Posted by Middle Finger from dsc06-chc-il-3-126.rasserver.net (18.104.22.168) on Monday, May 12, 2003 at 8:26PM :
Just FYI...nothing really to cheer for.
(Copyright 2003 The Jerusalem Post)
BAGHDAD - Last week, Yonadam Y. Kanna, secretary- general of the
Democratic Movement (ADM), did something unusual for one of the leaders
Iraq's 60 or so emerging political parties: He cleaned the bathroom
While other leaders enjoy the princely luxury allotted for the first
to leaders other than Saddam Hussein, Kanna seems to work hard at
practicing the democracy he preaches.
Considered a medium-sized movement, ADM has all the trappings of what
considered a serious Iraqi party these days - impressive offices, a
charismatic leader, a clear vision, and lots of men with AK-47s
ADM is not one of the six parties, including Ahmed Chalabi's Iraqi
Congress and the Kurdish groups, on the steering committee that is set
establish an interim government later this month. However, the fate of
one day might hinge upon parties like ADM, which might swing the
away from Islamization or authoritarianism.
A grassroots leader, who ate standing with the rest of his men Tuesday,
Kanna fears the return of "fossil ideology," the type of arcane and
impracticable policies that guided many Arab states, including Iraq,
civil and financial ruin.
Kanna, who derides the "Pan-Arabic media" as "extremist and bribed by
Saddam," paints himself as a true moderate. He believes in a secular,
democratic, and constitutional Iraq, which would accept the cultures
traditions of its minorities.
Unabashedly, he envisions a peace agreement with Israel, once the issue
"Palestinian statehood is solved." Many Arab countries, he says,
to invest heavily in the conflict, using it as a tool to persuade their
people. They have been too busy lining their own pockets and looking
their own interests."
Nobody wants an American presence on Iraqi soil, adds Kanna, but he
a steadfast supporter of an international presence in the country,
we need the tools, the technology, and the experts to rebuild."
It is ironic, or perhaps a symbol of what could happen in the new Iraq,
that ADM has ensconced itself, and its many armed guards, in the former
headquarters the Fedayeen Saddam paramilitary group, the regime's main
Midway through the interview, Kanna notes offhandedly the two death
sentences the regime meted out against him.
Isaak Ishak, the movement's deputy secretary-general, reasons that for
years Iraq sought the patronage of the communist bloc, "and the country
now much worse off than it was before Saddam. So now we will try to
the lead of Europe and the US."
The cooperation has already begun in earnest. Saddam's regime often
considered the Assyrians its most faithful servants. Nevertheless, it
an Assyrian employee of the regime who on April 10 alerted American
intelligence officers that Saddam and his sons had entered a Mansur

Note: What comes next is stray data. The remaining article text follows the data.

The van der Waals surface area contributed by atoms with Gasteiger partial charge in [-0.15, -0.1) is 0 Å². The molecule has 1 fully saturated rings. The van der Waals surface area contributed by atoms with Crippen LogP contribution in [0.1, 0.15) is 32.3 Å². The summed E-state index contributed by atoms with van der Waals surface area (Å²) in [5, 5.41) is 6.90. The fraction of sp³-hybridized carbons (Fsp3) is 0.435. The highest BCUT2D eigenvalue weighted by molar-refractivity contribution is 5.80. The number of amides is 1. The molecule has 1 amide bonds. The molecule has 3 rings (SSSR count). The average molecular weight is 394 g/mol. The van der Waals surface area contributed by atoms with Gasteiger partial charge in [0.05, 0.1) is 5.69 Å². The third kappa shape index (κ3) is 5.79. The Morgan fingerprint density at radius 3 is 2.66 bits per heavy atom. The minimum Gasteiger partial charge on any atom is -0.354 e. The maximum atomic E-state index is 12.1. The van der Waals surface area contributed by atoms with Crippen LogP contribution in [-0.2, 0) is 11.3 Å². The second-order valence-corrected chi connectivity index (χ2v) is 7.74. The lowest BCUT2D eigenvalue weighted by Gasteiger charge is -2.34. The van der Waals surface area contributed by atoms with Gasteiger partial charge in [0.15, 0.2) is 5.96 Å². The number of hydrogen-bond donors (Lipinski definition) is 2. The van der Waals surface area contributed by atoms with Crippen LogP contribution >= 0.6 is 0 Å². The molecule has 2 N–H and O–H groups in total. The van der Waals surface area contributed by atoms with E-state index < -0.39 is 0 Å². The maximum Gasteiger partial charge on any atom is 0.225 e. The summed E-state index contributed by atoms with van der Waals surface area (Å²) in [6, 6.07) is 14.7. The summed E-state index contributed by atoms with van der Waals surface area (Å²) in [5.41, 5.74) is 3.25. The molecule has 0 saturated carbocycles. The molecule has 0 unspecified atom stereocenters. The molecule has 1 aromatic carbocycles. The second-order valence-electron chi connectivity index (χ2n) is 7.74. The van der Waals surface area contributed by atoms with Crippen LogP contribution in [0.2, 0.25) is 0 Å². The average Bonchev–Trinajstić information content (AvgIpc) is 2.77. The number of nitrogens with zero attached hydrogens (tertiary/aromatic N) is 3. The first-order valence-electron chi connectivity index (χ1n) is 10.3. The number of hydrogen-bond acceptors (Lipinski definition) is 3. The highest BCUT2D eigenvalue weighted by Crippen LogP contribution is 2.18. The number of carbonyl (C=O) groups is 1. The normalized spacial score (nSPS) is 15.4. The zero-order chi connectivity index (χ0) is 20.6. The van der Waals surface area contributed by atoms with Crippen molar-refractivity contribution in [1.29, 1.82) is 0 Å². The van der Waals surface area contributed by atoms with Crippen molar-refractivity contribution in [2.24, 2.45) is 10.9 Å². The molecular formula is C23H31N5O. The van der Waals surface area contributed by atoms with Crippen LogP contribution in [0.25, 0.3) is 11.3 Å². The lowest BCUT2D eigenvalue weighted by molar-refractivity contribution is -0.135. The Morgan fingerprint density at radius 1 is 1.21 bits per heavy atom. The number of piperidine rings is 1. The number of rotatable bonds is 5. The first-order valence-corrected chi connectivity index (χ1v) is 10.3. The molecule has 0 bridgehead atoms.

While the bombing missed its mark, American officials nonetheless
as the closest it had come to decapitating the regime. ADM, its
make pains to note, also took part in the liberation of the key oil
of Kirkuk and Mosul in the North.
Long before Arabic dominated the Middle East, the Assyrian language and
Aramaic served as the region's lingua franca. But the centuries have
treated this shrinking Christian sect kindly.
ADM began fighting Saddam in 1979. Suffering continuous losses, it
north toward Iraqi Kurdistan in 1988 and joined the Kurdish forces
there to carve out a semi-autonomous safe haven.
The Assyrians claim to hail from the biblical-era nation that conquered
much of what is today Israel. They claim a 7,000-year- old history in
present-day Iraq. A few churches dating back to the fifth century still
the northern countryside.
In modern times, the group, which today numbers about 1.25 million, was
doubly mistreated; first by the regime and then by their Kurdish
Few locals have heard of ADM, and it appears doubtful that it will be
to garner enough votes to influence Iraq's future when the country goes
a referendum later this month. The balance of power is heavily tilted
toward Shi'ite groups, many of them radical.
While they cling to a semblance of tolerance, proffering a future
and multi-party system, there could be cause for suspicion among the
burgeoning Shi'ite groups.
During a visit to the Diyala Governorate, a stronghold of the
and funded Supreme Council for Islamic Revolution in Iraq, its local
leader, Abu Muslim al- Jaffari, offered Iran as a model for a
state," arguing intensely for over an hour that minorities enjoyed
and even some power there.
Responding to reports that as many as 700 of the party's Badr Brigades
militia flooded Diyala, he vowed that none had entered any part of
"No one here is armed. We are politicians and civil servants only," he
But merchants hawking vegetables, AK-47s, and pistols lined Diyala's
capital of Ba'aquba. When Jaffari's interview with The Jerusalem Post
ended, he accompanied me to the large lobby of the former governor's
office, now commandeered by SCIRI. Several of his men were fiddling
AK-47. They were dressed in fatigues, and like mischievous schoolboys
self-consciously tried to hide the gun behind their backs.
Al-Dawa, the most veteran of the Shi'ite political groups, which
against and suffered bitterly at the hands of the regime, also promises
democracy. But Iraq must be Islamic, argues an eloquent Abdul Karim
al-Anzi, the group's Baghdad leader. He refused to say that he desires
state with "constitutional Islamic laws."
When probed on what action he would take to limit the hundreds of
selling alcohol in Baghdad's streets, he replied, "We would have to
persuade them against it."
Back at the partially destroyed Fedayeen headquarters, Kanna concluded:
"There is still some of the virus that was Saddam in this region, still
extremism - and frankly, we need some help to save us from that fate."
-- Middle Finger
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